The value of Thai food exports is forecast to grow by just 2.5 per cent next year to Bt810 billion, due mainly to the strength of the baht, a shortage of raw materials and higher production costs.
Export volume is expected to drop 0.4 per cent from 27.76 trillion tons this year to 27.66 trillion tones in 2011.
Food exports this year are expected to grow by 4.7 per cent to Bt790 billion, below the earlier estimate of expansion of 9-10 per cent to between Bt821 billion and Bt830 billion.
"Food exports in the first and second quarters next year are expected to shrink by 7.5 per cent and 3.6 per cent respectively, following the impact from the strengthening of the baht and this year's flooding," said National Food Institute president Petch Chinabutr.
However, shipments in the third and fourth quarters are forecast to increase by 10.1 per cent and 8.7 per cent respectively, due to high demand for food and farm goods in the world market. Demand for imported foods will further increase as the effects of climate change continue to hit production in many countries, Petch said.
He said the institute had sketched out three scenarios: projected export growth of 2.5 per cent next year to Bt810 billion, based on the baht averaging 29 against the US dollar; the baht strengthening to 27 per greenback, causing exports to drop to Bt782 billion; and a worst case scenario of the baht reaching 25 and export value slumping 6.8 per cent to Bt755 billion.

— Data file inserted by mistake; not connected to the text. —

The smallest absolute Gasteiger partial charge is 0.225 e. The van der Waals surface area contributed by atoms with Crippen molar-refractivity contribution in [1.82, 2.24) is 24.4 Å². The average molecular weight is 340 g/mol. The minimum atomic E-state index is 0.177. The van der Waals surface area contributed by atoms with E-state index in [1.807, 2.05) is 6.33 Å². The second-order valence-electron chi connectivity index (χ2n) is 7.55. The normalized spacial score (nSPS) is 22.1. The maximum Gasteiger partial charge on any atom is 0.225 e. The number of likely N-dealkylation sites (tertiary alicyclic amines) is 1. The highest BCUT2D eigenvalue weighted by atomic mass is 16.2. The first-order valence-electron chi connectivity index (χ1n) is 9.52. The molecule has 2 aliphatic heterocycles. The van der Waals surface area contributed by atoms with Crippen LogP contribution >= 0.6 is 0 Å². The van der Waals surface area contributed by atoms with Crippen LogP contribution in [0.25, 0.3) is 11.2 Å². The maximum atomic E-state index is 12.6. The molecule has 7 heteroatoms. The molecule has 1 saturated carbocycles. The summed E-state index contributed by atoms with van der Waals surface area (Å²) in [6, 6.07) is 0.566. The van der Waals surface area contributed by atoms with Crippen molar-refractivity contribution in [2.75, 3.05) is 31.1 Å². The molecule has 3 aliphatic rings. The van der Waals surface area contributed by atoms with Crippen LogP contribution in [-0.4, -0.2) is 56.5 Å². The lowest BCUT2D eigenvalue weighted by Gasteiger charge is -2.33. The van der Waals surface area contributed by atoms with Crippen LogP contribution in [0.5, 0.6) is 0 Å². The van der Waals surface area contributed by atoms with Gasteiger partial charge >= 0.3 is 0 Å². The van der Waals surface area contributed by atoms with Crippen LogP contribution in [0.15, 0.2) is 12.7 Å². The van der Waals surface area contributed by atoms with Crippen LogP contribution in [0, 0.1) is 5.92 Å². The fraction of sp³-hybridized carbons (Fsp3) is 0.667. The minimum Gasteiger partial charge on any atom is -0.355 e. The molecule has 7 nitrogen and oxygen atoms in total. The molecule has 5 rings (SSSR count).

Pornsilp Patcharintakul, chairman of the Board of Trade's Farm and Food Business Committee, said the baht would be the major factor restricting the value of exports next year, as export volume is projected to be unchanged.
"Global food import demand will increase next year, due to lower supฌply in many countries as a result of natural disasters. However, the strengthening baht will cause slower export growth," said Pornsilp.
He expects the baht will continue to strengthen to 27 per dollar by the end of next year, with the United States likely to announce a third round of quantitative easing to stimulate its economy following the injection of US$600 billion (Bt18 trillion) in the second phase.
Visit Limpana, chairman of the Food Processing Industry Club of the Federation of Thai Industries, said food producers would face many difficulties next year.
Higher minimum wages, a lower supply of raw materials and an expected increase in commodity prices will increase production costs. Exporters will gain less income due to the stronger baht, he said.
(By Joyce Rainat)